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Monday, November 23, 2009

Roasted Butternut squash with Rosemary and Balsamic Vinegar

Butternut squash tossed in rosemary, balsamic vinegar

This is my first indulgence cooking with it, whom am I referring to? Its none other than Butternut squash. It is a winter vegetable and comes from the gourd family. It has a hard, thick skin and it is filled with seeds. It can range in size from 8 to 12 inches long, and about 3 to 5 inches wide, weighing up to 3 pounds. The color of the Butternut squash ranges from a yellow to a light tan. Inside, the flesh is orange and has a sweet flavor. Available in early fall through winter, you will want to choose a squash that is heavy with few blemishes and moldy spots.

Storage: Butternut squash can be stored longer than summer squashes because their skin is so hard and thick. Store in a cool dry place for at least a month. If the squash has been cut into pieces, then wrap in a plastic wrap and refrigerate up to 5 days.

Nutritional Qualities: The following qualities are available in one cup of mashed squash: 80 calories, 2 grams protein, 1 gram fat, 18 grams carbohydrates, with riboflavin, iron, Vitamins A and C.

Source: Seeds of Knowledge

Roasted Butternut Squash with Rosemary and Balsamic Vinegar

Recipe Source: Kalyn's Kitchen
Cuisine: American Cuisine (South Beach Diet)
Preparation time: 15 minutes
Cooking time: 35-40 minutes

1 medium sized butternut squash, about 6 cups of peeled, de-seeded and cut into cubes
2 tbsp extra virgin olive oil
1 tbsp + 1 tsp balsamic vinegar

1 tsp rosemary, finely chopped

kosher salt as per taste

freshly ground black pepper

  • Preheat oven to 400°F [200°C]. Cut the butternut squash into half and peel it with a knife (do not use peeler, it tough to work with). Cut into bite size pieces or you can use ready made store brought.
  • Toss with extra virgin olive oil, kosher salt, rosemary, balsamic vinegar and freshly ground black pepper. Spread them single layered either on a cookie sheet or large dish.
  • Roast until squash turns soft and lightly caramelized about 40 minutes in the oven.
  • Remove from oven, toss it with 1 teaspoon of balsamic vinegar, freshly ground black pepper and kosher salt. Serve hot.
  • Kalyn says "This is also excellent made ahead and reheated. For a holiday like Thanksgiving where there are lots of demands on the oven, it could be cooked early in the day and kept warm in a crockpot while other things bake"
Thanks Kalyn for this wonderful recipe, both of us enjoyed eating it hot and on next day too! This makes a great side dish for Thanksgiving!

Happy Thanksgiving to everyone!!

Friday, August 28, 2009

Here She Is......

Its been a while I was away from my blog/kitchen..... Well I have a good reason to be away. There is a new member added in our family "Padma's Kitchen"

I am so happy and delighted to introduce "Our Little Princess - Anshika" She enlightened our lives on July 28th 2009.

I will be back to blogging world once I get adjusted to my new responsibility.

Monday, March 30, 2009

Through my lens ~ Natural Sponge

Loofah Sponge~ Berakaya peechu in telugu

Wondering what is this? and why for click event?

This month's CLICK Event theme is Wood. Portray in any form shape and size. So I thought why not this natural sponge which we use as a bathing sponge, brisk rubbing with Loofah sponge will exfoliate the skin and stimulate circulation.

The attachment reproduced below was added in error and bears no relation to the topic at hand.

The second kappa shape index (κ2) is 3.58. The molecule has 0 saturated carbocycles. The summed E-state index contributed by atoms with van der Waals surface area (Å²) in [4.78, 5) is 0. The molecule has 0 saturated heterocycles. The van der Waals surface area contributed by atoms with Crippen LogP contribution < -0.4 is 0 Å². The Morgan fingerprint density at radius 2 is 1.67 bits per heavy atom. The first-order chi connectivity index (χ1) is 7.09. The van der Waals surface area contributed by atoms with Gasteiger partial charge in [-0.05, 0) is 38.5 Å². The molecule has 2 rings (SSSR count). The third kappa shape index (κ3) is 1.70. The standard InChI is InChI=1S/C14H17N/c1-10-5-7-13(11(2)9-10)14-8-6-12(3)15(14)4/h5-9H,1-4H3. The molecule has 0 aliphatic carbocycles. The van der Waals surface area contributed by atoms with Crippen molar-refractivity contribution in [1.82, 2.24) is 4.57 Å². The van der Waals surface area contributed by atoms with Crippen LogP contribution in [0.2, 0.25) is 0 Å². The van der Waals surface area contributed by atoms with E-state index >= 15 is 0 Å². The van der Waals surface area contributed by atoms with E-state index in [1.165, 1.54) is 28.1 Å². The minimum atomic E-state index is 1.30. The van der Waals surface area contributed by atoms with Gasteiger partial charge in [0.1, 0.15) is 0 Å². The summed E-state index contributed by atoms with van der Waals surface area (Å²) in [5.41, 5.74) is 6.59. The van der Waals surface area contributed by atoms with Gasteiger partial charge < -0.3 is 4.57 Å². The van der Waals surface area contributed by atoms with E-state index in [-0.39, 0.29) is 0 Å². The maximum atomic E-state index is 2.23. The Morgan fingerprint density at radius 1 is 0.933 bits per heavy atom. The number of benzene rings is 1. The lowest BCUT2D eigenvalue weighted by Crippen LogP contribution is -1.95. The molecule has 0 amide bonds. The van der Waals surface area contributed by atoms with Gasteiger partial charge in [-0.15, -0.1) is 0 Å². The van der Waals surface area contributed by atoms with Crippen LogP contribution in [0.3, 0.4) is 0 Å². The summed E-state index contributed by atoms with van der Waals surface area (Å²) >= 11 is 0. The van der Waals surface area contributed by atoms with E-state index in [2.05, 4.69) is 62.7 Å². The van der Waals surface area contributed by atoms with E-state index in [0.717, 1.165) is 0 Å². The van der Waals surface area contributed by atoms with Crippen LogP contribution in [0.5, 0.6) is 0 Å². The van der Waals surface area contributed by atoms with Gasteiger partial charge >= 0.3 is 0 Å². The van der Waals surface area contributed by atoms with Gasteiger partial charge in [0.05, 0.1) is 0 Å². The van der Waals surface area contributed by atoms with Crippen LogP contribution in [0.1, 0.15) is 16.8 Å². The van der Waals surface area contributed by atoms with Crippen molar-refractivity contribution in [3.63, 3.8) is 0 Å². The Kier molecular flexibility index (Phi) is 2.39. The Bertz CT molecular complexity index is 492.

We call it as berakaya peechu in telugu. It is made from drying out the biggest ridge gourds or chinese okra to get seeds for planting next year. The flesh gets dried out and the gourd is left with fibrous sponge like texture and ready to use. To know more details check this link
How to make Loofah sponge

Sending my entry to
Click event-Wood hosted by Jugabandi

Materials used:
Ridge gourd, Natural Loofah sponge from India, placemat and plenty of natural light
Sony Cybershot DSCP100.
About photo: taken in dim sunlight as it was raining and without flash.

Settings: adjusted the brightness and contrast.

Friday, March 27, 2009

Happy Ugadi

I wish all my visitors, readers and foodies a Happy Ugadi and Gudi Padwa.

Ugadi (Telugu: ఉగాది, Kannada: ಯುಗಾದಿ from yuga+aadi, yuga is era, aadi means start. The start of an era) is the new year's day for the people of the Deccan region of India. While the people of Andhra Pradesh and Karnataka use the term Ugadi for this festival, the people of Maharashtra term the same festival, observed on the same day, Gudi Padwa. (source: wikipedia)

Ugadi to the Telugu speaking people marks a beginning of a new year in which nature is in full bloom, symbolizing regeneration and celebrating the season’s freshness. But the most unique and significant tradition of Ugadi is beginning the new year with savoring a unique flavored pachadi (chutney) that epitomizes the spirit of Ugadi called "Ugadi Pachadi",with sweet,sour,pungent, salty, hot and bitter tastes (shadruchulu or six tastes). This chutney or sauce is a symbolic reminder of the myriad facets of life in a sense prepares us for the year ahead.

Ugadi Pachadi

Ugadi Pachadi is made in different ways in different homes and does not taste same. Every house has its own unique taste. I made Ugadi Pachadi by mixing:
1 raw mango chopped
1 t methi seeds powder(substituting Margosa Flowers-neem flowers)
a pinch of red chilli powder
2 T jaggery/bellam
2-3 T tamarind paste
a pinch of salt
Ugadi Pachadi, Payasam and Mamidikaya Pulihora

Recipe for Mamidikaya Pulihora you can check my Mamikaya Annam

Its been a long long time I was away from blogging and I have a good reason to be away! Will let you know this Summer ;)


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